Although one of the worst crits ever, I guess it was kind of inspiring to produce better work so that never happened again!

Wal said...

Right out of uni I had a chance to put my book under Tony Davidson's nose. He opened it, liked the first campaign and wrote my name down. He then looked through the rest, gave me an empty look and just walked away without a word...

Scamp, it would be awesome to see your student book from 94!

Scamp said...

John, I heard the dog died. So no more book crits for him.

Wal, we used to show our student book to young teams, as an example of what one should look like. But after a while the student books started becoming better than ours was, so we had to stop doing that...

Anonymous said...

I don't know about Mr Patch not knowing shit. he was on the d&ad jury one year - there's a pic of him in the annual.

Anonymous said...

I had a similar drunken crit over at CDP. I forget the name of the fella we saw, who could barely see us let alone our work. He took to flicking the pages over using only his foot, as he didn't have the ability to move forwards in his chair without falling flat on his alcho nose.

Needless to say, we didn't go back there. I saw him years later in the sports bar in london, where I was shocked to discover he was a Leeds fan. He was singing and rolling around in the beer on the floor.

Anonymous said...

We went to see [no names, please, if you're going to slag them off] at Fallon. [They no longer work there - Scamp]They proceeded to give us the most despondent and unconstructive crit we'd ever had. The best part was we were forced to present our book standing up. Thanks guys, cheers.

Ferris said...

Ha ha! I think I know who you're talking about 6.15! I had an interesting 'experience' at Lowe with the legendary Paul Weinberger. After getting recommended to him by a team there, he looked through our book spending about a second on each page shouting 'shock tactic, shock tactic, shock tactic, shock tactic, shock tactic, shock tactic, shock tactic...' He then slammed the book shut and pointed to an old Heineken ad on the wall of his office and said 'I want you boys to charm me.'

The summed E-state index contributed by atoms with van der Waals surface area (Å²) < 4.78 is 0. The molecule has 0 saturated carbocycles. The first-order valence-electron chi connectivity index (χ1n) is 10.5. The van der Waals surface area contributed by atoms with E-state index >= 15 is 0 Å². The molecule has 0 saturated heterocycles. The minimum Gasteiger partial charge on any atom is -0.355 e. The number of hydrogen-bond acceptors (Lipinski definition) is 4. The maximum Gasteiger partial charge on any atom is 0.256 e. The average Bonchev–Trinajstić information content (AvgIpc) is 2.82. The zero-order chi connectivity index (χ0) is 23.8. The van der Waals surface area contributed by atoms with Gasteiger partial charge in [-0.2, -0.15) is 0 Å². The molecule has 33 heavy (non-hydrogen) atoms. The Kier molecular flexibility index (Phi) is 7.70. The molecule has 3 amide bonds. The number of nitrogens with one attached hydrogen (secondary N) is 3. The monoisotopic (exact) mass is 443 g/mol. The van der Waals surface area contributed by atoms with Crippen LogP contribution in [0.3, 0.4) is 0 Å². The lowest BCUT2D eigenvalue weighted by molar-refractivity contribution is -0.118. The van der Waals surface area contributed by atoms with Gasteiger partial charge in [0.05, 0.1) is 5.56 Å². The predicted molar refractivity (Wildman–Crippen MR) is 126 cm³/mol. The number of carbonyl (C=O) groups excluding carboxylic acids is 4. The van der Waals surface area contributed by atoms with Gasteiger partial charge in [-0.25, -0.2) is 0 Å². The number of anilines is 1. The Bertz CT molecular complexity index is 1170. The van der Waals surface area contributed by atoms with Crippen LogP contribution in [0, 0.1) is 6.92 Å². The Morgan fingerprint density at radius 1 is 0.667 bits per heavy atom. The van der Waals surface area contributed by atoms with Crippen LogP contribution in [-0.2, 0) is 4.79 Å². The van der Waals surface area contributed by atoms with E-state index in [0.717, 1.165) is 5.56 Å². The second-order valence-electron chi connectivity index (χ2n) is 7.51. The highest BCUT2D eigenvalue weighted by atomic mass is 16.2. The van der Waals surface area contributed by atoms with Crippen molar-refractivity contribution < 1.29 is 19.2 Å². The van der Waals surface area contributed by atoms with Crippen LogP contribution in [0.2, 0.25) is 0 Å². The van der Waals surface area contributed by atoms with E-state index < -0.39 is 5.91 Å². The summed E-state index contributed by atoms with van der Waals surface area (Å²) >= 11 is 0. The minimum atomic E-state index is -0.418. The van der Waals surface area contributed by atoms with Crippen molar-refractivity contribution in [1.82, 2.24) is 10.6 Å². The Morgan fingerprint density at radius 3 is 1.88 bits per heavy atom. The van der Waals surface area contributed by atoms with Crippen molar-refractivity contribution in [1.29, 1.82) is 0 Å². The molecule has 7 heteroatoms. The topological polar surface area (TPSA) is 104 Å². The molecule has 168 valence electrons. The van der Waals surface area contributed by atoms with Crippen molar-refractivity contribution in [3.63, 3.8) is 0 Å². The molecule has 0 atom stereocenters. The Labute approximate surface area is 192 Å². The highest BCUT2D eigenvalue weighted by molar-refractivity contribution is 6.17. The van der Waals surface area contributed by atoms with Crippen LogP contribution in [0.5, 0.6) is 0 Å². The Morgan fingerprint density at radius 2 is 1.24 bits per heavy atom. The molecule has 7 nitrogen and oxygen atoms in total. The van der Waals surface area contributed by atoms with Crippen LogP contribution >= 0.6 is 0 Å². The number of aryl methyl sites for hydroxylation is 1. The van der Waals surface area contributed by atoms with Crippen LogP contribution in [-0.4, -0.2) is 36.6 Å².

AP of CRAP said...

Went to a team at Saatchi's with our 2nd ever book. We knew it was rubbish as we'd been to earlier crits in the day. Her partner was away but looked through the book, laughed at nearly everything and said we should definitely show this to someone higher up regarding a placement asap. Safely I can say, if we had arranged a crit with any of the CDs, we may have never stepped foot in the door again through embarrassment.

I'm sure scamp saw the same book as this team and said the very opposite. Not saying that you weren't constructive, you just weren't ready to give us a placement!

Anonymous said...

Good old Shabby!

Anonymous said...

Saw Graham Fink in the early nineties. He didn't seem impressed by our book. "What else are you interested in, besides advertising?" he asked. "Er.. Music?". "Why don't you do that, then?"

Anonymous said...

i once had a famous New York CD set fire to one of my ads and throw the flaming thing out the window. Ah yes, good times. he was right though.

neil christie said...

Here's the account handling equivalent.
I went for an interview at Lowe in the early 90s. The 'chap' who interviewed me told me, "You'll have a shit time here. You'll be a bag carrier. No-one will care what you think. No-one will listen to what you say. The creative directors will shit on you. The creative juniors will shit on you. If you don't sell their work first time they'll humiliate you and send you back to do it again. You'll be the lowest of the low in the food chain. You'll hate it. But if you can survive you'll be able to put on your CV that you worked at Lowe."